Here there is an undisputed winner, with the money spent on Victoria’s greyhound adoption program reaping huge rewards and an improving NSW still playing catch-up. When the retired greyhounds of owners and trainers are included, more greyhounds were placed into homes after racing than were born last year in Victoria.

    Victoria’s greyhound adoption program has now become so successful that it can’t keep expanding, simply because there aren’t going to be an increasing number of greyhounds needing homes.

    So, why the difference? Well, the annual reports make it clear. In Victoria they have completed the majority of their reform program and are dealing with the details, moving to a “business as usual” approach as the CEO announced last month.

    In contrast, NSW were hamstrung by the costs imposed by the Government through the Special Commission of Inquiry. Legal fees had skyrocketed and the Government quarantined money for no apparent reason.


    The end result being that the welfare of greyhounds did not improve in NSW in the same way as Victoria, directly as a result of the attempts to quantify a “social license”. Instead millions of dollars, yes millions, that should have gone to the greyhounds themselves was pocketed by the lawyers whose claims have been completely contradicted in a very short time frame.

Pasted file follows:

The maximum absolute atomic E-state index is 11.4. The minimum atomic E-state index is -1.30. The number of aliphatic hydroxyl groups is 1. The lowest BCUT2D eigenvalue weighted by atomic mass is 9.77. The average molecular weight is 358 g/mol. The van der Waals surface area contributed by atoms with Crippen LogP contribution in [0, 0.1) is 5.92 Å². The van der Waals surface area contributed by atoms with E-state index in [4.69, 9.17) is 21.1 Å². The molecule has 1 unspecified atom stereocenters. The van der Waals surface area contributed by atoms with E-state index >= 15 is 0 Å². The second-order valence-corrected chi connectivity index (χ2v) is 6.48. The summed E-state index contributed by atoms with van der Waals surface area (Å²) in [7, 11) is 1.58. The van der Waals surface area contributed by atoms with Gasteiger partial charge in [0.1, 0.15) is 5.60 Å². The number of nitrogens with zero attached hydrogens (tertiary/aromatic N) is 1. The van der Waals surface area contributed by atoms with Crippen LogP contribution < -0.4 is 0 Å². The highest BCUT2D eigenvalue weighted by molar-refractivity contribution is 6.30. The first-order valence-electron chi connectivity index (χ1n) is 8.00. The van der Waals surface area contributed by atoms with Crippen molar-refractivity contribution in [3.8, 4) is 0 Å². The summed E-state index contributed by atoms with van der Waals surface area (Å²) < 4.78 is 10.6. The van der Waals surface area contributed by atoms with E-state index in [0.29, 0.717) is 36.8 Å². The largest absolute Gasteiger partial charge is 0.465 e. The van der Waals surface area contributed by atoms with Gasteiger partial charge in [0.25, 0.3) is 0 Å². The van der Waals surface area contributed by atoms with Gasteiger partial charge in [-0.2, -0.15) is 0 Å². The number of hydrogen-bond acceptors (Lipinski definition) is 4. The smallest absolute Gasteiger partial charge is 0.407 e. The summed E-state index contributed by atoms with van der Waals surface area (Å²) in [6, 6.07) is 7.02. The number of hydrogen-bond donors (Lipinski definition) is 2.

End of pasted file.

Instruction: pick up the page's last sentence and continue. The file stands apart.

But then, what of horse racing? Well the thoroughbreds, both in NSW and Victoria, have moved to a model where a slice of prizemoney is put into a pot of money directly for horse welfare, not much different to the basic model that GRV have so successfully implemented.

    Sure, mount an argument they’re not spending enough money or that the money is not being spent well enough if you wish, but the evidence is clear that the basic model that the thoroughbreds are pursuing is the right one.

    But the idea that putting money into the hands of lawyers to argue about the concept of “social licence” rather than spending the money directly on animal welfare instead simply isn’t supported by real-world experience.

    Instead, these experiences support the actions of thoroughbred authorities over the abstract concepts being pushed by the elites.

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    The Crowd Says (18)

    • November 23rd 2017 @ 10:39am
      Jeff said | November 23rd 2017 @ 10:39am | ! Report

      The concept of a ‘social license’ is nothing more than a thinly veiled attempt by a small group of tertiary educated ‘experts’ wanting to IMPOSE their views and values, rather than community views, on those they judge to be of lower community standing, or who are involved industries or sports they disprove of.

      Whats worse is so many want to put themselves in positions where they have not only the ability to enforce their will, but also to ‘clip the ticket’ as well.

      They often agree that the activity can continue, but only as long as people from their profession are placed in highly paid oversight positions.